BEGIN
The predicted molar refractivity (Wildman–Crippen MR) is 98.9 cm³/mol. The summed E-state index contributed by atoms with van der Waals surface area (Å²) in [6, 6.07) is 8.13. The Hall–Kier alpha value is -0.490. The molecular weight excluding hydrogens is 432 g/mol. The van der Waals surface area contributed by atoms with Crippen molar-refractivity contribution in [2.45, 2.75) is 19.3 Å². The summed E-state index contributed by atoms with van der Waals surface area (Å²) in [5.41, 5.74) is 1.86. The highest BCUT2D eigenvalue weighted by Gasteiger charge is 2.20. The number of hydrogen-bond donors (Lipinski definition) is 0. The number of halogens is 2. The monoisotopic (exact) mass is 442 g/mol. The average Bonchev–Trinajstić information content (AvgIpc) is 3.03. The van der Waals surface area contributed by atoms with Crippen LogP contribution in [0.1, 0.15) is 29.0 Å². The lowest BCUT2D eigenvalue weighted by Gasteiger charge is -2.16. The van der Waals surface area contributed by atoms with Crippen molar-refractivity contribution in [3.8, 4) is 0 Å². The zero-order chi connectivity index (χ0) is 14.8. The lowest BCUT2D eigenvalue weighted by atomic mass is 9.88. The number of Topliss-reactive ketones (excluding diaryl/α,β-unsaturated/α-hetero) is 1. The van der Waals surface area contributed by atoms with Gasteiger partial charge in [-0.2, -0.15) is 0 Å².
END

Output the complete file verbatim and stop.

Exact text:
The predicted molar refractivity (Wildman–Crippen MR) is 98.9 cm³/mol. The summed E-state index contributed by atoms with van der Waals surface area (Å²) in [6, 6.07) is 8.13. The Hall–Kier alpha value is -0.490. The molecular weight excluding hydrogens is 432 g/mol. The van der Waals surface area contributed by atoms with Crippen molar-refractivity contribution in [2.45, 2.75) is 19.3 Å². The summed E-state index contributed by atoms with van der Waals surface area (Å²) in [5.41, 5.74) is 1.86. The highest BCUT2D eigenvalue weighted by Gasteiger charge is 2.20. The number of hydrogen-bond donors (Lipinski definition) is 0. The number of halogens is 2. The monoisotopic (exact) mass is 442 g/mol. The average Bonchev–Trinajstić information content (AvgIpc) is 3.03. The van der Waals surface area contributed by atoms with Crippen LogP contribution in [0.1, 0.15) is 29.0 Å². The lowest BCUT2D eigenvalue weighted by Gasteiger charge is -2.16. The van der Waals surface area contributed by atoms with Crippen molar-refractivity contribution in [3.8, 4) is 0 Å². The zero-order chi connectivity index (χ0) is 14.8. The lowest BCUT2D eigenvalue weighted by atomic mass is 9.88. The number of Topliss-reactive ketones (excluding diaryl/α,β-unsaturated/α-hetero) is 1. The van der Waals surface area contributed by atoms with Gasteiger partial charge in [-0.2, -0.15) is 0 Å².